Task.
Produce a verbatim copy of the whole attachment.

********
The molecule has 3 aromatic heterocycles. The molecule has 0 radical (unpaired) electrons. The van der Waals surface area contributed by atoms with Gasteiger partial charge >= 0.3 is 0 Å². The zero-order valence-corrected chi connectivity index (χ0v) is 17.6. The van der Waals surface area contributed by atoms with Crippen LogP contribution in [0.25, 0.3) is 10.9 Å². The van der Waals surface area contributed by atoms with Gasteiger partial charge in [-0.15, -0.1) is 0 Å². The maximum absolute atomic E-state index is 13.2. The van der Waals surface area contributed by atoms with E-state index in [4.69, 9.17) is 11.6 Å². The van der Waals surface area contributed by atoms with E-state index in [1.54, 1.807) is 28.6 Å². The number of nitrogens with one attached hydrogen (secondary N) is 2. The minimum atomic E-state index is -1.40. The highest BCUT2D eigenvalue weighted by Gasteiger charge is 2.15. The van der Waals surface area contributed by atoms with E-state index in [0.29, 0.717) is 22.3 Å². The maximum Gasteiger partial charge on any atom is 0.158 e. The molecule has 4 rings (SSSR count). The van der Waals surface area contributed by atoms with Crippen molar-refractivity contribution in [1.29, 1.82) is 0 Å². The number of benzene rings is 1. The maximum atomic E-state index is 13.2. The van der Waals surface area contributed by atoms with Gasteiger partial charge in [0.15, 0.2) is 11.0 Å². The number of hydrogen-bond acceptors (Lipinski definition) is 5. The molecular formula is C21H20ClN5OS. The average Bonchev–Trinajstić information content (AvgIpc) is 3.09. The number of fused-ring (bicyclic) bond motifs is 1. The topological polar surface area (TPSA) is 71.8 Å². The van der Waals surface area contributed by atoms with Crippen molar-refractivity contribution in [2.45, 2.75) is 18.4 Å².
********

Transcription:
The molecule has 3 aromatic heterocycles. The molecule has 0 radical (unpaired) electrons. The van der Waals surface area contributed by atoms with Gasteiger partial charge >= 0.3 is 0 Å². The zero-order valence-corrected chi connectivity index (χ0v) is 17.6. The van der Waals surface area contributed by atoms with Crippen LogP contribution in [0.25, 0.3) is 10.9 Å². The van der Waals surface area contributed by atoms with Gasteiger partial charge in [-0.15, -0.1) is 0 Å². The maximum absolute atomic E-state index is 13.2. The van der Waals surface area contributed by atoms with E-state index in [4.69, 9.17) is 11.6 Å². The van der Waals surface area contributed by atoms with E-state index in [1.54, 1.807) is 28.6 Å². The number of nitrogens with one attached hydrogen (secondary N) is 2. The minimum atomic E-state index is -1.40. The highest BCUT2D eigenvalue weighted by Gasteiger charge is 2.15. The van der Waals surface area contributed by atoms with E-state index in [0.29, 0.717) is 22.3 Å². The maximum Gasteiger partial charge on any atom is 0.158 e. The molecule has 4 rings (SSSR count). The van der Waals surface area contributed by atoms with Crippen molar-refractivity contribution in [1.29, 1.82) is 0 Å². The number of benzene rings is 1. The maximum atomic E-state index is 13.2. The van der Waals surface area contributed by atoms with Gasteiger partial charge in [0.15, 0.2) is 11.0 Å². The number of hydrogen-bond acceptors (Lipinski definition) is 5. The molecular formula is C21H20ClN5OS. The average Bonchev–Trinajstić information content (AvgIpc) is 3.09. The number of fused-ring (bicyclic) bond motifs is 1. The topological polar surface area (TPSA) is 71.8 Å². The van der Waals surface area contributed by atoms with Crippen molar-refractivity contribution in [2.45, 2.75) is 18.4 Å².